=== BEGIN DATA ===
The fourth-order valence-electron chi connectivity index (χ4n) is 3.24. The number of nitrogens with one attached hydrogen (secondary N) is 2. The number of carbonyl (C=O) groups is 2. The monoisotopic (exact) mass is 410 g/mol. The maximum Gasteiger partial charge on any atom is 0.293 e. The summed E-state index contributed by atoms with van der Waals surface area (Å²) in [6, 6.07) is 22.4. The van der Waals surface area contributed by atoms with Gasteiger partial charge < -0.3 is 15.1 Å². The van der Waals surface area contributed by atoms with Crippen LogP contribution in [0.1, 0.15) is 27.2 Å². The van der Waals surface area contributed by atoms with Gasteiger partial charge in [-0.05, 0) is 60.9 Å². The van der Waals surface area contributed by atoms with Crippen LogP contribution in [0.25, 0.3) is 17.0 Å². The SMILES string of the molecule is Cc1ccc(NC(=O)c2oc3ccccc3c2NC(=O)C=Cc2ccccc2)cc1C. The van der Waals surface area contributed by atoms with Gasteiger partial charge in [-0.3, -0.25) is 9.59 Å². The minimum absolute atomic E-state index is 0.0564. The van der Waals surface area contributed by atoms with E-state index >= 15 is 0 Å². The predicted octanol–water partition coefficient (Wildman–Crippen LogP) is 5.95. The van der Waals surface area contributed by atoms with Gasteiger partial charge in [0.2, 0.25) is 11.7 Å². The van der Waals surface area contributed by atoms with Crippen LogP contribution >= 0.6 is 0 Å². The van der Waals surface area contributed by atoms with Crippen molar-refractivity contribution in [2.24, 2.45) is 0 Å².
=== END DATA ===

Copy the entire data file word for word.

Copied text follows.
The fourth-order valence-electron chi connectivity index (χ4n) is 3.24. The number of nitrogens with one attached hydrogen (secondary N) is 2. The number of carbonyl (C=O) groups is 2. The monoisotopic (exact) mass is 410 g/mol. The maximum Gasteiger partial charge on any atom is 0.293 e. The summed E-state index contributed by atoms with van der Waals surface area (Å²) in [6, 6.07) is 22.4. The van der Waals surface area contributed by atoms with Gasteiger partial charge < -0.3 is 15.1 Å². The van der Waals surface area contributed by atoms with Crippen LogP contribution in [0.1, 0.15) is 27.2 Å². The van der Waals surface area contributed by atoms with Gasteiger partial charge in [-0.05, 0) is 60.9 Å². The van der Waals surface area contributed by atoms with Crippen LogP contribution in [0.25, 0.3) is 17.0 Å². The SMILES string of the molecule is Cc1ccc(NC(=O)c2oc3ccccc3c2NC(=O)C=Cc2ccccc2)cc1C. The van der Waals surface area contributed by atoms with Gasteiger partial charge in [-0.3, -0.25) is 9.59 Å². The minimum absolute atomic E-state index is 0.0564. The van der Waals surface area contributed by atoms with E-state index >= 15 is 0 Å². The predicted octanol–water partition coefficient (Wildman–Crippen LogP) is 5.95. The van der Waals surface area contributed by atoms with Gasteiger partial charge in [0.2, 0.25) is 11.7 Å². The van der Waals surface area contributed by atoms with Crippen LogP contribution >= 0.6 is 0 Å². The van der Waals surface area contributed by atoms with Crippen molar-refractivity contribution in [2.24, 2.45) is 0 Å².